Mineral Oil

  1. Unlike lithium and sodium however, potassium cannot be stored under oil indefinitely.
  2. Solid potassium reacts violently with water, and should therefore be kept under a mineral oil such as kerosene and handled with care.
  3. Potassium oxidizes very rapidly in air and must be stored under argon or under a suitable mineral oil.

Potassium Nitrate

  1. Rats fed caesium in place of potassium in their diet die, so this element cannot replace potassium in function. (Web site)
  2. It was separated from zirconium through repeated recrystallization of double ammonium or potassium fluorides by Jantzen and von Hevesey.
  3. He was the son of a manufacturer of saltpeter (potassium nitrate, a vital part of gunpowder).
  4. To isolate the potassium nitrate, seaweed was burned and the ash then washed with water.
  5. Pure potassium is a soft, waxy metal that can be easily cut with a knife. (Web site)


  1. Sodium interacts with lithium and potassium.
  2. Iron interacts with calcium, cobalt, copper, magnesium, manganese, nickel, phosphorus, potassium, selenium and zinc.

Potassium Iodide

  1. The solubility of elementary iodine in water can be vastly increased by the addition of potassium iodide.
  2. Potassium compounds generally have excellent water solubility, due to the high hydration energy of the K + ion. (Web site)
  3. Category: Hypoglycemia Questions and Answers about Potassium Iodide (KI) - Covers information relating to radioactive iodine and the thyroid gland.


  1. Reasonably pure metal wasn't produced until 1934 when workers reduced the anhydrous chloride with potassium vapor.
  2. The metal is produced electrolytically from a mixture of fused lithium and potassium chloride.
  3. This may be due to its ability to block potassium ion channels which are critical to the proper function of the nervous system.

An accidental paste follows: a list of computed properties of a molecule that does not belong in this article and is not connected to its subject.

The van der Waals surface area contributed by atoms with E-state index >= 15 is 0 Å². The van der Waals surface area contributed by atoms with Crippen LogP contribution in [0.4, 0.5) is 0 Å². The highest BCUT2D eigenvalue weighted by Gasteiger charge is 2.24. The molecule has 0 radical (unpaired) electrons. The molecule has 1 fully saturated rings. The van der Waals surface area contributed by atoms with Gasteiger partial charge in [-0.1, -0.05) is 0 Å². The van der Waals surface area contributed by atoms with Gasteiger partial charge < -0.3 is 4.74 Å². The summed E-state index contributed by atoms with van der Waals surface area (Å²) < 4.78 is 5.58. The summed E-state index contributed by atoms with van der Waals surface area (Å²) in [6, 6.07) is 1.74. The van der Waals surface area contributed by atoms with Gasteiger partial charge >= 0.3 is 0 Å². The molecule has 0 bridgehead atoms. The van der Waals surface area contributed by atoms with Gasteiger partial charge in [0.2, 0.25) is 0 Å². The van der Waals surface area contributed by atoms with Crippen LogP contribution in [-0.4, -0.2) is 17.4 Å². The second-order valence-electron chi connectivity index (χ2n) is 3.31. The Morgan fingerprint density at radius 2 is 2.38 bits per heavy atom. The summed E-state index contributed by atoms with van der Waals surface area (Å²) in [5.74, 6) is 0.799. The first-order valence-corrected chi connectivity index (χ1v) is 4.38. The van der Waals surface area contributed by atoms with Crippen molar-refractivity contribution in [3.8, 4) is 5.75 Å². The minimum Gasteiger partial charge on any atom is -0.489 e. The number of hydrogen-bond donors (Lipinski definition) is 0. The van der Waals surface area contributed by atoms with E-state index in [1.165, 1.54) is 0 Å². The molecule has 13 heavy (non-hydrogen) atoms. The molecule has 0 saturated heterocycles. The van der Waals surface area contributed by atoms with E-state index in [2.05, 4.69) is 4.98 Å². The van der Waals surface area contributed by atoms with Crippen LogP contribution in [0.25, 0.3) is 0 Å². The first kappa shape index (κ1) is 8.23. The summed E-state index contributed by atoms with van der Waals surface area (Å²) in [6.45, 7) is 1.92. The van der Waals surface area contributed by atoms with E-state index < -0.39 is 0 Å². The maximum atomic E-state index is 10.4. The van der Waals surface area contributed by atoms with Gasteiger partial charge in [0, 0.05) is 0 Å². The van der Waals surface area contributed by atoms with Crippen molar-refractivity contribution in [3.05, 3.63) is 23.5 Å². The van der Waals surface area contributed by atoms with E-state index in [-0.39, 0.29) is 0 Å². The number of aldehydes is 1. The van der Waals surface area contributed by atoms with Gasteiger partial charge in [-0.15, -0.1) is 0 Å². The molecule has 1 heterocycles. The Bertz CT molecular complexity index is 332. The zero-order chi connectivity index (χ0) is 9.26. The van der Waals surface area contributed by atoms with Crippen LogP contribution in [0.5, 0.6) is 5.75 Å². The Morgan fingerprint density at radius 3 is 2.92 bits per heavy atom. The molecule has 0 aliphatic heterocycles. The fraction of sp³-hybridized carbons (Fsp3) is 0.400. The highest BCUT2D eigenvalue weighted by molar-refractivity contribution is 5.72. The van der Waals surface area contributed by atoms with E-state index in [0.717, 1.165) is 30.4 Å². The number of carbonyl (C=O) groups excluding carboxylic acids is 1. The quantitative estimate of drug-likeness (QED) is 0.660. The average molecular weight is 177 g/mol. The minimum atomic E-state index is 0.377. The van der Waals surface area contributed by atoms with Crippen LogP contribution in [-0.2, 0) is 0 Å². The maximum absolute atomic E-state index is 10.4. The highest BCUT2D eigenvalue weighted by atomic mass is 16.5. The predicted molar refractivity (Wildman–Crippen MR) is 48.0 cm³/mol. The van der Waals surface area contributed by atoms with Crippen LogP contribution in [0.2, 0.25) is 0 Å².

4. Friedrich W--hler is generally credited with isolating aluminium ( Latin alumen, alum) in 1827 by mixing anhydrous aluminium chloride with potassium.
  5. Outside of dating, potassium isotopes have been used extensively as tracers in studies of weathering.


  1. Minerals are dated by measurement of the concentration of potassium and the amount of radiogenic 40 Ar that has accumulated. (Web site)
  2. Potassium may be detected by taste because it triggers three of the five types of tastebuds, according to concentration. (Web site)


  1. Potassium is critical to cardiovascular and nerve function, regulating the transfer of nutrients into cells, and facilitating muscle energy.
  2. This is important because potassium is important in regulating muscle health, nerve health, and heart rate. (Web site)
  3. Potassium, a mineral, assists in muscle contraction and in maintaining fluid and electrolyte balance in body cells. (Web site)
  4. Potassium is important in nerve function and in influencing osmotic balance between cells and the interstitiual fluid. (Web site)


  1. Later, in 1875, Boisbaudran obtained the free metal by electrolysis of its hydroxide in potassium hydroxide solution.
  2. Hard soaps are generally sodium salt of certain fatty acids (potassium produces softer or liquid soaps). (Web site)
  3. Alkaline batteries typically use sodium hydroxide or potassium hydroxide as the main component of the electrolyte. (Web site)
  4. It reacts violently with water to form potassium hydroxide, KOH, releasing hydrogen, which usually ignites. (Web site)
  5. The oceans are another source of potassium, but the quantity present in a given volume of seawater is relatively low compared to sodium.


  1. Recent investigations have shown that potassium and rubidium emit a very feeble radiation, similar to the beta radiation of uranium and radium. (Web site)
  2. Potassium and its compounds emit a violet color in a flame. (Web site)


  1. Encyclopedia of Keywords > Nature > Chemistry
  2. Encyclopedia of Keywords > Nature > Matter > Materials
  3. Nature > Natural Resources > Minerals > Metals
  4. Encyclopedia of Keywords > Nature
  5. Humans > Health > Nutrition > Nutrients


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  Short phrases about "Potassium"
  Originally created: May 07, 2008.
  Links checked: May 06, 2013.